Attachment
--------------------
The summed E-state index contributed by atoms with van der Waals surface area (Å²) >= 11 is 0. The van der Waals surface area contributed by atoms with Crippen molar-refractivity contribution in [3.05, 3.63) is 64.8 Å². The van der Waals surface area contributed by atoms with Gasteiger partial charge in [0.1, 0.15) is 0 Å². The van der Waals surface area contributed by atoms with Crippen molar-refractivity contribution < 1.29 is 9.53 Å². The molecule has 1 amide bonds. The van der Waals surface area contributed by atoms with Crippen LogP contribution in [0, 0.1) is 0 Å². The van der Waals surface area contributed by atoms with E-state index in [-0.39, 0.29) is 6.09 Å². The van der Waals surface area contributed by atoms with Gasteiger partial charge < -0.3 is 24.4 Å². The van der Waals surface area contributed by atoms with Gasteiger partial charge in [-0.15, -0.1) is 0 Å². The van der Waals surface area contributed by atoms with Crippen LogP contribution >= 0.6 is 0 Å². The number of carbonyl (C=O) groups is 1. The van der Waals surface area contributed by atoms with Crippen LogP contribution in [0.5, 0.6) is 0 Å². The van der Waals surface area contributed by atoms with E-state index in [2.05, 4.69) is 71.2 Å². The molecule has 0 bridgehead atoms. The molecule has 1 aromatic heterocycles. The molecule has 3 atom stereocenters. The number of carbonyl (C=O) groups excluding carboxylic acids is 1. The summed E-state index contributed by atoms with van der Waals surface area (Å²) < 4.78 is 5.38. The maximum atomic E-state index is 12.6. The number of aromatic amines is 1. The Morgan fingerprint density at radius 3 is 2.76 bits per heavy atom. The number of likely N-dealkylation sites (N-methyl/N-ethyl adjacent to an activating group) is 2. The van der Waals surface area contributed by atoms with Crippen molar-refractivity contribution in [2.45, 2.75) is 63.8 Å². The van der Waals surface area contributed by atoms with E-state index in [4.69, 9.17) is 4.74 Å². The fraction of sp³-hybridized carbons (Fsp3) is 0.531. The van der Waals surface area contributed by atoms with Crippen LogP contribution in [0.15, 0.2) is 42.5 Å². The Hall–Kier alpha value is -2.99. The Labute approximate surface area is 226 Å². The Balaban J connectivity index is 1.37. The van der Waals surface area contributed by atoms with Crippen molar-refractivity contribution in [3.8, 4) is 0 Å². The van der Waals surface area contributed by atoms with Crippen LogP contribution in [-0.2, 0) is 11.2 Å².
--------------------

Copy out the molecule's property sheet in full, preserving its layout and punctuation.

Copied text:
The summed E-state index contributed by atoms with van der Waals surface area (Å²) >= 11 is 0. The van der Waals surface area contributed by atoms with Crippen molar-refractivity contribution in [3.05, 3.63) is 64.8 Å². The van der Waals surface area contributed by atoms with Gasteiger partial charge in [0.1, 0.15) is 0 Å². The van der Waals surface area contributed by atoms with Crippen molar-refractivity contribution < 1.29 is 9.53 Å². The molecule has 1 amide bonds. The van der Waals surface area contributed by atoms with Crippen LogP contribution in [0, 0.1) is 0 Å². The van der Waals surface area contributed by atoms with E-state index in [-0.39, 0.29) is 6.09 Å². The van der Waals surface area contributed by atoms with Gasteiger partial charge < -0.3 is 24.4 Å². The van der Waals surface area contributed by atoms with Gasteiger partial charge in [-0.15, -0.1) is 0 Å². The van der Waals surface area contributed by atoms with Crippen LogP contribution >= 0.6 is 0 Å². The number of carbonyl (C=O) groups is 1. The van der Waals surface area contributed by atoms with Crippen LogP contribution in [0.5, 0.6) is 0 Å². The van der Waals surface area contributed by atoms with E-state index in [2.05, 4.69) is 71.2 Å². The molecule has 0 bridgehead atoms. The molecule has 1 aromatic heterocycles. The molecule has 3 atom stereocenters. The number of carbonyl (C=O) groups excluding carboxylic acids is 1. The summed E-state index contributed by atoms with van der Waals surface area (Å²) < 4.78 is 5.38. The maximum atomic E-state index is 12.6. The number of aromatic amines is 1. The Morgan fingerprint density at radius 3 is 2.76 bits per heavy atom. The number of likely N-dealkylation sites (N-methyl/N-ethyl adjacent to an activating group) is 2. The van der Waals surface area contributed by atoms with Crippen molar-refractivity contribution in [2.45, 2.75) is 63.8 Å². The van der Waals surface area contributed by atoms with E-state index in [4.69, 9.17) is 4.74 Å². The fraction of sp³-hybridized carbons (Fsp3) is 0.531. The van der Waals surface area contributed by atoms with Crippen LogP contribution in [0.15, 0.2) is 42.5 Å². The Hall–Kier alpha value is -2.99. The Labute approximate surface area is 226 Å². The Balaban J connectivity index is 1.37. The van der Waals surface area contributed by atoms with Crippen molar-refractivity contribution in [3.8, 4) is 0 Å². The van der Waals surface area contributed by atoms with Crippen LogP contribution in [-0.2, 0) is 11.2 Å².